Defaults in EU: Zero or One?

| About: CurrencyShares Euro (FXE)

Action in Europe is becoming interesting. A whole bunch of countries have trouble financing their budget deficits, with Greece and Spain having the most trouble. Half a year ago, Hungary and Latvia had similar problems, but they managed to get loans and can breathe (for now). In the near future, we might also witness panic regarding Portugal and Italy, and maybe even the UK.

There are two big unknowns in this situation. First unknown: will the EU bail out every country nearing default? Or will they decide to play strict parents and let one of the countries default. I am almost sure that there will be at most one default in EU (one of my non-predictions for 2010). But honestly, even one default will be too many.

The second unknown is even bigger. There are hundreds of billions of dollars in dollar carry trades. A portion of those dollars were borrowed to make loans and buy debts denominated in euros, playing on the difference of interest rates and on the idea that the dollar has nowhere to go but down (remember, everybody was saying exactly that just three months ago).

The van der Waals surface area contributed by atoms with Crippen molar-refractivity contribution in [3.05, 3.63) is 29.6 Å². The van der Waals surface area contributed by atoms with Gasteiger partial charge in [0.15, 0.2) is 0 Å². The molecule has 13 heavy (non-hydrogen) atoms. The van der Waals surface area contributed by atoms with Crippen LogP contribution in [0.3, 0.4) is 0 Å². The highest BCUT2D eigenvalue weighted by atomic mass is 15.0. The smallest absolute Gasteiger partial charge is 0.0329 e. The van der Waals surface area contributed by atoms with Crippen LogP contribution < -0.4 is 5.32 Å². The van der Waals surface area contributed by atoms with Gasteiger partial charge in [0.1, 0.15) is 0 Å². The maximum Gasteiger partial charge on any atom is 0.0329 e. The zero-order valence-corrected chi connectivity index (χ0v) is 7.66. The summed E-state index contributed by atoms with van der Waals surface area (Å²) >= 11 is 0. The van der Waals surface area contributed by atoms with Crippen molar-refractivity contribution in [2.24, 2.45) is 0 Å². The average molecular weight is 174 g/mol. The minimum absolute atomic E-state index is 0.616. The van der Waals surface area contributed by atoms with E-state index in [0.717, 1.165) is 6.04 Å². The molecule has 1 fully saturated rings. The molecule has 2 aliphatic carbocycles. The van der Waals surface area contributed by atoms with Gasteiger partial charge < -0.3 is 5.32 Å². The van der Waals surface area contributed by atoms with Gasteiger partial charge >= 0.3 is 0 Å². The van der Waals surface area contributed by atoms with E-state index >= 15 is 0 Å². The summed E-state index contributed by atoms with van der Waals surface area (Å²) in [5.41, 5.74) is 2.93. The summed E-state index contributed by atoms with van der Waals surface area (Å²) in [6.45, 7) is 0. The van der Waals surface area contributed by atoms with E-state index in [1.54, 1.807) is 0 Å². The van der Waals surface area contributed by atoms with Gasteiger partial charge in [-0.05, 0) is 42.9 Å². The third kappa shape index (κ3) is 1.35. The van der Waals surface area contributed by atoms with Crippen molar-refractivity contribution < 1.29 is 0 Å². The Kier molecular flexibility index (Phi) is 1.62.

The bigger question now: at what exchange rate do most of the carry trade players set their stops? Because if a carry trade unwinds, even its part which is related to euro, it might get ugly.

I'm watching the action with mixed feelings. There is a big temptation to buy stock in Greek and Spanish companies, which are selling well below book value now. But in case of default and/or carry trades unwinding, they will be selling at an even bigger discount to current prices. And, in that case, it's a question as to which of those companies will survive.

For now, I am going just to watch.

Disclosure: No positions